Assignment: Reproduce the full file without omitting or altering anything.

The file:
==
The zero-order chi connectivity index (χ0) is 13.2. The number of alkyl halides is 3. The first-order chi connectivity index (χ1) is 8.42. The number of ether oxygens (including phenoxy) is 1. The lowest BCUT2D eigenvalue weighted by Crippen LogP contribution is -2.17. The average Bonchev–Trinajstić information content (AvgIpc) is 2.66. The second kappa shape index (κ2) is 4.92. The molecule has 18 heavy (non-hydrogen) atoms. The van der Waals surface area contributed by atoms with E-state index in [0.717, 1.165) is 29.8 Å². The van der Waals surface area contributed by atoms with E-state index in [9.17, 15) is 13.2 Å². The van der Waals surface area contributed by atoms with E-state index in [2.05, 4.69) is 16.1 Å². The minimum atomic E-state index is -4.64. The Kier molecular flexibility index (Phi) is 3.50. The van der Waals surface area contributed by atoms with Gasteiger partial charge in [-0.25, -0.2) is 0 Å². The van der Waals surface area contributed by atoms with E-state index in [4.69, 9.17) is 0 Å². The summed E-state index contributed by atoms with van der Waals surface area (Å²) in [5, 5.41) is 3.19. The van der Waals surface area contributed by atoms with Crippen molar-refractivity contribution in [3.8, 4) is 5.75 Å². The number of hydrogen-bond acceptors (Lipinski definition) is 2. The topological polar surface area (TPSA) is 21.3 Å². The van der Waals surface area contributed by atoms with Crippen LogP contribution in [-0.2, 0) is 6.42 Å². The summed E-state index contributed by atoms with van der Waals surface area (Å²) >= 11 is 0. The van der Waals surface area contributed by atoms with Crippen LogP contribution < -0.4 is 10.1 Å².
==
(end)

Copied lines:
The zero-order chi connectivity index (χ0) is 13.2. The number of alkyl halides is 3. The first-order chi connectivity index (χ1) is 8.42. The number of ether oxygens (including phenoxy) is 1. The lowest BCUT2D eigenvalue weighted by Crippen LogP contribution is -2.17. The average Bonchev–Trinajstić information content (AvgIpc) is 2.66. The second kappa shape index (κ2) is 4.92. The molecule has 18 heavy (non-hydrogen) atoms. The van der Waals surface area contributed by atoms with E-state index in [0.717, 1.165) is 29.8 Å². The van der Waals surface area contributed by atoms with E-state index in [9.17, 15) is 13.2 Å². The van der Waals surface area contributed by atoms with E-state index in [2.05, 4.69) is 16.1 Å². The minimum atomic E-state index is -4.64. The Kier molecular flexibility index (Phi) is 3.50. The van der Waals surface area contributed by atoms with Gasteiger partial charge in [-0.25, -0.2) is 0 Å². The van der Waals surface area contributed by atoms with E-state index in [4.69, 9.17) is 0 Å². The summed E-state index contributed by atoms with van der Waals surface area (Å²) in [5, 5.41) is 3.19. The van der Waals surface area contributed by atoms with Crippen molar-refractivity contribution in [3.8, 4) is 5.75 Å². The number of hydrogen-bond acceptors (Lipinski definition) is 2. The topological polar surface area (TPSA) is 21.3 Å². The van der Waals surface area contributed by atoms with Crippen LogP contribution in [-0.2, 0) is 6.42 Å². The summed E-state index contributed by atoms with van der Waals surface area (Å²) >= 11 is 0. The van der Waals surface area contributed by atoms with Crippen LogP contribution < -0.4 is 10.1 Å².